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There was question I came upon, and I was stumped. The question was: evaluate the sine ,cosine, and tangent of the angle without using a calculator.

I was given $-\pi/6$. I know that sine is $-1/2$ and cosine is $\sqrt{3}/2$.

Normally I know that $\tan = \sin/\cos$. And doing so gives $-1/\sqrt{3}$. The problem was that the actual answer is $-\sqrt{3}/3$, and I can't seem to figure out how that can be possible

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  • $\begingroup$ $-\frac 1{\sqrt 3} = -\frac {\sqrt 3}{3}$. Those are both the same answer. $\endgroup$
    – fleablood
    Nov 29, 2017 at 7:09

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Those are both the same number and the same answer.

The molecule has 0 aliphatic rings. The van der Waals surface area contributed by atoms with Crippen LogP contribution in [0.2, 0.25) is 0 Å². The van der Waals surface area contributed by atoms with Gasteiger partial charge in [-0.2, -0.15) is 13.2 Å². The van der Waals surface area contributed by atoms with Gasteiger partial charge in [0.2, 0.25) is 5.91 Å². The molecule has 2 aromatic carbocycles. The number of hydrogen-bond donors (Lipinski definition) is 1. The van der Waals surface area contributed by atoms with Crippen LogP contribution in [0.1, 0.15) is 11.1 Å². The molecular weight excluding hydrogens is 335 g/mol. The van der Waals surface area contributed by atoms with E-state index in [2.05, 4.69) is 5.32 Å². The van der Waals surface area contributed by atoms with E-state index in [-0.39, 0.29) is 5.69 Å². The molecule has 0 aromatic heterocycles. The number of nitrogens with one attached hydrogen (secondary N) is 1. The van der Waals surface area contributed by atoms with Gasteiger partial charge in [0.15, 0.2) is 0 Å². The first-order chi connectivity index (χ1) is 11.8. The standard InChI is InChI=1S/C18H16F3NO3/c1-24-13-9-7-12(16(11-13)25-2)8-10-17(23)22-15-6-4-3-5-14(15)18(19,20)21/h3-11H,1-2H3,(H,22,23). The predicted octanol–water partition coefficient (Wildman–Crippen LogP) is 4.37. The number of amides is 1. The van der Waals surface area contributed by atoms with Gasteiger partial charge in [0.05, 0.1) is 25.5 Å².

$-\frac 1{\sqrt{3}} = -\frac 1{\sqrt{3}} * \frac {\sqrt{3}}{\sqrt{3}} = - \frac {\sqrt 3}{3}$.

It's a standard practice (no-one really knows why or has a universal explaination why) for many texts and classes to consider radical signs in the denominator of a fraction to be taboo and require to be "deradicalized".

I wouldn't worry. You did get the right answer.

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  • $\begingroup$ In many cases I prefer the non-deradicalized version, especially if it's just one or two simple radicals at the bottom. Just personal preference though $\endgroup$
    – Divide1918
    Jun 27, 2020 at 4:59
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$\frac{\sqrt{3}}{3} = \frac{1}{\sqrt 3}$. To see this, rationalise the denominator of the latter by multiplying top and bottom by $\sqrt 3$.

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